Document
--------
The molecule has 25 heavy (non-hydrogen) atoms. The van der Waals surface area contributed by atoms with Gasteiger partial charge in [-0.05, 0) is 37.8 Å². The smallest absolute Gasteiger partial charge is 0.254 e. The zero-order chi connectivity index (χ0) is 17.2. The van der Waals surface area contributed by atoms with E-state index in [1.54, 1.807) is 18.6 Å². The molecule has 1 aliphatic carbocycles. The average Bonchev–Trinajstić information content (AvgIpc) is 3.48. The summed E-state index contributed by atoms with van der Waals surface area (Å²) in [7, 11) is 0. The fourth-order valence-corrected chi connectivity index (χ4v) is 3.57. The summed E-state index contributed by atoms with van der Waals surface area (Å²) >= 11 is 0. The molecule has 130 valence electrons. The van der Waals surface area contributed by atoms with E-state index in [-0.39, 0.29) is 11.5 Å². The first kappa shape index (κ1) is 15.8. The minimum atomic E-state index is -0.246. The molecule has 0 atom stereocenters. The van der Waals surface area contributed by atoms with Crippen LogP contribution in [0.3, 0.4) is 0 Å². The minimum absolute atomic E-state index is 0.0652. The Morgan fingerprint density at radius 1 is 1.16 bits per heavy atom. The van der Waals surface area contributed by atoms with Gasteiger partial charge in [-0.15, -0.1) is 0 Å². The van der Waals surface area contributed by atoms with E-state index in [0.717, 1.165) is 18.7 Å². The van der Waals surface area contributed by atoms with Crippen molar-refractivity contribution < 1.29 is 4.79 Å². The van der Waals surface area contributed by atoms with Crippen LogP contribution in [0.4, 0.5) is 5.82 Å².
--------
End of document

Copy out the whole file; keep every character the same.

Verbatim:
The molecule has 25 heavy (non-hydrogen) atoms. The van der Waals surface area contributed by atoms with Gasteiger partial charge in [-0.05, 0) is 37.8 Å². The smallest absolute Gasteiger partial charge is 0.254 e. The zero-order chi connectivity index (χ0) is 17.2. The van der Waals surface area contributed by atoms with E-state index in [1.54, 1.807) is 18.6 Å². The molecule has 1 aliphatic carbocycles. The average Bonchev–Trinajstić information content (AvgIpc) is 3.48. The summed E-state index contributed by atoms with van der Waals surface area (Å²) in [7, 11) is 0. The fourth-order valence-corrected chi connectivity index (χ4v) is 3.57. The summed E-state index contributed by atoms with van der Waals surface area (Å²) >= 11 is 0. The molecule has 130 valence electrons. The van der Waals surface area contributed by atoms with E-state index in [-0.39, 0.29) is 11.5 Å². The first kappa shape index (κ1) is 15.8. The minimum atomic E-state index is -0.246. The molecule has 0 atom stereocenters. The van der Waals surface area contributed by atoms with Crippen LogP contribution in [0.3, 0.4) is 0 Å². The minimum absolute atomic E-state index is 0.0652. The Morgan fingerprint density at radius 1 is 1.16 bits per heavy atom. The van der Waals surface area contributed by atoms with Gasteiger partial charge in [-0.15, -0.1) is 0 Å². The van der Waals surface area contributed by atoms with E-state index in [0.717, 1.165) is 18.7 Å². The van der Waals surface area contributed by atoms with Crippen molar-refractivity contribution < 1.29 is 4.79 Å². The van der Waals surface area contributed by atoms with Crippen LogP contribution in [0.4, 0.5) is 5.82 Å².